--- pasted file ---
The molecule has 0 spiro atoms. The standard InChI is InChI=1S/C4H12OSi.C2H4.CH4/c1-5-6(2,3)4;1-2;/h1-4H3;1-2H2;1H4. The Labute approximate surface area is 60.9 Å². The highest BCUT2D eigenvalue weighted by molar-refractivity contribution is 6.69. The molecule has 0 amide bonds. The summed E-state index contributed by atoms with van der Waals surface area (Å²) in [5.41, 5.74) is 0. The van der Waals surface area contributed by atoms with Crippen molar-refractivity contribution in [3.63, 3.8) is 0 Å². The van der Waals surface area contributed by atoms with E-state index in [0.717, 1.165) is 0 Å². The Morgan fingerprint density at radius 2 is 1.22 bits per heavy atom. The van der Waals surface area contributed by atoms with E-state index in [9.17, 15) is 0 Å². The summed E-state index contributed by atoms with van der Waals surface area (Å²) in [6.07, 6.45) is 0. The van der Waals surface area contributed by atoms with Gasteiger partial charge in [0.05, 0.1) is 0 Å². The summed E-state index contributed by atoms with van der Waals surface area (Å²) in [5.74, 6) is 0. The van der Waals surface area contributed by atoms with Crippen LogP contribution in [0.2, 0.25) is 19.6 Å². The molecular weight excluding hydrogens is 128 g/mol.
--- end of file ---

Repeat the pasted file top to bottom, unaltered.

The molecule has 0 spiro atoms. The standard InChI is InChI=1S/C4H12OSi.C2H4.CH4/c1-5-6(2,3)4;1-2;/h1-4H3;1-2H2;1H4. The Labute approximate surface area is 60.9 Å². The highest BCUT2D eigenvalue weighted by molar-refractivity contribution is 6.69. The molecule has 0 amide bonds. The summed E-state index contributed by atoms with van der Waals surface area (Å²) in [5.41, 5.74) is 0. The van der Waals surface area contributed by atoms with Crippen molar-refractivity contribution in [3.63, 3.8) is 0 Å². The van der Waals surface area contributed by atoms with E-state index in [0.717, 1.165) is 0 Å². The Morgan fingerprint density at radius 2 is 1.22 bits per heavy atom. The van der Waals surface area contributed by atoms with E-state index in [9.17, 15) is 0 Å². The summed E-state index contributed by atoms with van der Waals surface area (Å²) in [6.07, 6.45) is 0. The van der Waals surface area contributed by atoms with Gasteiger partial charge in [0.05, 0.1) is 0 Å². The summed E-state index contributed by atoms with van der Waals surface area (Å²) in [5.74, 6) is 0. The van der Waals surface area contributed by atoms with Crippen LogP contribution in [0.2, 0.25) is 19.6 Å². The molecular weight excluding hydrogens is 128 g/mol.